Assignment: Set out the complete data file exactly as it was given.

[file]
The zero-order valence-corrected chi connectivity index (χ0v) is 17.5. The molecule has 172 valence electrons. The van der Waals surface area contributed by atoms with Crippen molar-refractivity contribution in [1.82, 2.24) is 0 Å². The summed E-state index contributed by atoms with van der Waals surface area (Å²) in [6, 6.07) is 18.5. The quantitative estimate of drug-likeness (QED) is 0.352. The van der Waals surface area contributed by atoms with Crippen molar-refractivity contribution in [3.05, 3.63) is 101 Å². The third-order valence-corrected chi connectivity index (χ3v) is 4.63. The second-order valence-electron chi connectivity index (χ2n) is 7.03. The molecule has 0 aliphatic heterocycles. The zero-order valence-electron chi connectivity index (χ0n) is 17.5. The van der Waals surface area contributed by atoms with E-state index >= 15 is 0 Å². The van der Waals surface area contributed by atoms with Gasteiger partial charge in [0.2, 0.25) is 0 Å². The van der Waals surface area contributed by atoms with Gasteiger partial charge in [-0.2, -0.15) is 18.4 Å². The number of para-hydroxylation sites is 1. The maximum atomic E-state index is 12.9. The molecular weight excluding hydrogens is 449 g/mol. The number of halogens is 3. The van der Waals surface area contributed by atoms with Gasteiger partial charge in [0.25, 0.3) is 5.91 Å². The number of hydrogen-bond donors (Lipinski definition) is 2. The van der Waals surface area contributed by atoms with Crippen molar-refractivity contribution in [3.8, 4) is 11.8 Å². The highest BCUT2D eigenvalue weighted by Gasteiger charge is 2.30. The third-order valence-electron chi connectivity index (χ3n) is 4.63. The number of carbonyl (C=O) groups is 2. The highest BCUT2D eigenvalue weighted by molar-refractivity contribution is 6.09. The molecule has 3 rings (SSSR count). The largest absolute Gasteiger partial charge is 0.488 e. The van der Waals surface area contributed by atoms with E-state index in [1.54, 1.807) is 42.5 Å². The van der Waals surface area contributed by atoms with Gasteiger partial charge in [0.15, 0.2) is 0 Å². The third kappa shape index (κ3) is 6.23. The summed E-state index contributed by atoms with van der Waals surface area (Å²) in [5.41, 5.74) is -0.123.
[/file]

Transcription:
The zero-order valence-corrected chi connectivity index (χ0v) is 17.5. The molecule has 172 valence electrons. The van der Waals surface area contributed by atoms with Crippen molar-refractivity contribution in [1.82, 2.24) is 0 Å². The summed E-state index contributed by atoms with van der Waals surface area (Å²) in [6, 6.07) is 18.5. The quantitative estimate of drug-likeness (QED) is 0.352. The van der Waals surface area contributed by atoms with Crippen molar-refractivity contribution in [3.05, 3.63) is 101 Å². The third-order valence-corrected chi connectivity index (χ3v) is 4.63. The second-order valence-electron chi connectivity index (χ2n) is 7.03. The molecule has 0 aliphatic heterocycles. The zero-order valence-electron chi connectivity index (χ0n) is 17.5. The van der Waals surface area contributed by atoms with E-state index >= 15 is 0 Å². The van der Waals surface area contributed by atoms with Gasteiger partial charge in [0.2, 0.25) is 0 Å². The van der Waals surface area contributed by atoms with Gasteiger partial charge in [-0.2, -0.15) is 18.4 Å². The number of para-hydroxylation sites is 1. The maximum atomic E-state index is 12.9. The molecular weight excluding hydrogens is 449 g/mol. The number of halogens is 3. The van der Waals surface area contributed by atoms with Gasteiger partial charge in [0.25, 0.3) is 5.91 Å². The number of hydrogen-bond donors (Lipinski definition) is 2. The van der Waals surface area contributed by atoms with Crippen molar-refractivity contribution in [3.8, 4) is 11.8 Å². The highest BCUT2D eigenvalue weighted by Gasteiger charge is 2.30. The third-order valence-electron chi connectivity index (χ3n) is 4.63. The number of carbonyl (C=O) groups is 2. The highest BCUT2D eigenvalue weighted by molar-refractivity contribution is 6.09. The molecule has 3 rings (SSSR count). The largest absolute Gasteiger partial charge is 0.488 e. The van der Waals surface area contributed by atoms with E-state index in [1.54, 1.807) is 42.5 Å². The van der Waals surface area contributed by atoms with Gasteiger partial charge in [0.15, 0.2) is 0 Å². The third kappa shape index (κ3) is 6.23. The summed E-state index contributed by atoms with van der Waals surface area (Å²) in [5.41, 5.74) is -0.123.